For all these reasons, single-cell gives a much more efficient solution for all of these assays that combine together. Rather than having to interfere or interpolate back to the single cell level, you get a true measurement.
That becomes really important for these cell and gene therapy products, because you are trying to understand on a cell-by-cell basis whether, first of all, you have changed the genetic makeup of each cell. Then you need to know if you have inadvertently edited in or modified in anything that might be harmful – in other words, have you added unintentional toxicity to the product? When you look at that on a cell-by-cell basis, you are getting a truer readout of what is happening in the sample. Instead of looking in bulk, which is what is conventionally done, you are truly assessing what every cell is telling you.
What that means is that your bulk measurement might be the result of a few cells that have a totally different vector copy number, or it might be a result of a uniform integration into every single cell, and you just don’t know that answer when you make that bulk measurement. Single-cell gives you a much more definitive and robust readout for the same measurement. This gives the space a much more precise view into what cell and gene therapy products are doing, before the product goes back into the patient.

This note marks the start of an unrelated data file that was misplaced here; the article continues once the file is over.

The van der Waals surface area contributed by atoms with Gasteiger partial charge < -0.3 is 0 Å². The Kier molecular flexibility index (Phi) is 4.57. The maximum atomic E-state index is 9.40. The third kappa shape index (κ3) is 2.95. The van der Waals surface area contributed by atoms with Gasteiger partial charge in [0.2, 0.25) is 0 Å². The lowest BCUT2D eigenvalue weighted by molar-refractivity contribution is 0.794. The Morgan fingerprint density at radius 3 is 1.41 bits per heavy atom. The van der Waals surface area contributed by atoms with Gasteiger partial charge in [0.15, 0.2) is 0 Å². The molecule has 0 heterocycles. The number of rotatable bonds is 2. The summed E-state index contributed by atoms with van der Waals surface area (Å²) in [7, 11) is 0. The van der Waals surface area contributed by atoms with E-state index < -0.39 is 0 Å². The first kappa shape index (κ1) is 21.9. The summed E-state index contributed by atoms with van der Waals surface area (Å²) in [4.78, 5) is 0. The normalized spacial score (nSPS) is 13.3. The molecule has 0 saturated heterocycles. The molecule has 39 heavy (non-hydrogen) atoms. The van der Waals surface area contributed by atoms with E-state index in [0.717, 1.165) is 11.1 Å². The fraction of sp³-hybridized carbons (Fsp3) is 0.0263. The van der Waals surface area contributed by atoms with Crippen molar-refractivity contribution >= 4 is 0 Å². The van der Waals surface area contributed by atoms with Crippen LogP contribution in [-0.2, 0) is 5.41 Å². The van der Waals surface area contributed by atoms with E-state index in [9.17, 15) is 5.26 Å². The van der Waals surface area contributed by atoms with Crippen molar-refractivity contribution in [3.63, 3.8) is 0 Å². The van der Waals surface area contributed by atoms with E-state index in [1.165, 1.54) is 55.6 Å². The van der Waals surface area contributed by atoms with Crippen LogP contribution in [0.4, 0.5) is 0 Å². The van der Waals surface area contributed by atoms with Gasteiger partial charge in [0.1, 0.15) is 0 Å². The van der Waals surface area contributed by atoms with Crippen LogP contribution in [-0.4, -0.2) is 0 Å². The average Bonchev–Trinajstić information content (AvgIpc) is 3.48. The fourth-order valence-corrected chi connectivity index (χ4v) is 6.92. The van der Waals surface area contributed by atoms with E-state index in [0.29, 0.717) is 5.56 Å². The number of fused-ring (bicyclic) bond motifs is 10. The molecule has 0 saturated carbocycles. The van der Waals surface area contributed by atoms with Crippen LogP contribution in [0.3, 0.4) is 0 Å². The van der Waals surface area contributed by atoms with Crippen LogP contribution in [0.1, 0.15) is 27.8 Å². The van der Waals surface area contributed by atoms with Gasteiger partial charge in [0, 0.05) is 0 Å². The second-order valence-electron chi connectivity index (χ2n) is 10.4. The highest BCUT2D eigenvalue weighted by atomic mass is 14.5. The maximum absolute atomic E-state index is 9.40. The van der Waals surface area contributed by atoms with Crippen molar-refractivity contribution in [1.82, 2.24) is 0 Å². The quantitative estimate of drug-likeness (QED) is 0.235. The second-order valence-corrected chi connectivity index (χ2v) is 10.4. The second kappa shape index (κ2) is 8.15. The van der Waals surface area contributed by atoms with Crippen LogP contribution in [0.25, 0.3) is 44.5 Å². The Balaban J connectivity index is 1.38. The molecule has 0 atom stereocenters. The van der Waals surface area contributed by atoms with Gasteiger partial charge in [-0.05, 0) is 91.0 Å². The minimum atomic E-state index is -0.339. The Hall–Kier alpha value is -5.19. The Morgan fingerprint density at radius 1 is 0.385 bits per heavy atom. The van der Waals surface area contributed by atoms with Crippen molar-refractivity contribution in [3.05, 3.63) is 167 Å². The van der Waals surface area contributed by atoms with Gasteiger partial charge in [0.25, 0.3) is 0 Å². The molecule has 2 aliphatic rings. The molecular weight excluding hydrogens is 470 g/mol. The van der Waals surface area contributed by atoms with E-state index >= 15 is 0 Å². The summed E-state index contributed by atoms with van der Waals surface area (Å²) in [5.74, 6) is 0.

The need across this space is great, and it is really important to begin standardizing how the space is characterizing these cell and gene therapy products. Ultimately, that standardization is best done at the single cell level, because that gives you a true readout of what the cells are doing.
The more you can add in at the front end of a development process for cell and gene therapy to really robustly characterize it, the more your program is set up for success in making it all the way through to FDA clearance. We have seen a number of examples – Freeline were in the news recently, and we have seen some others like Bluebird Bio, BioMarin, and Voyager, where they have started down the path with the best of intentions, and with a set of characterization assays at pilot scale that they then transferred through to clinical trials. Midway through the trials they had to slow down, because they realized there were additional characterization steps that were needed. These types of delays can really have an impact on how long it takes to get these drugs to market.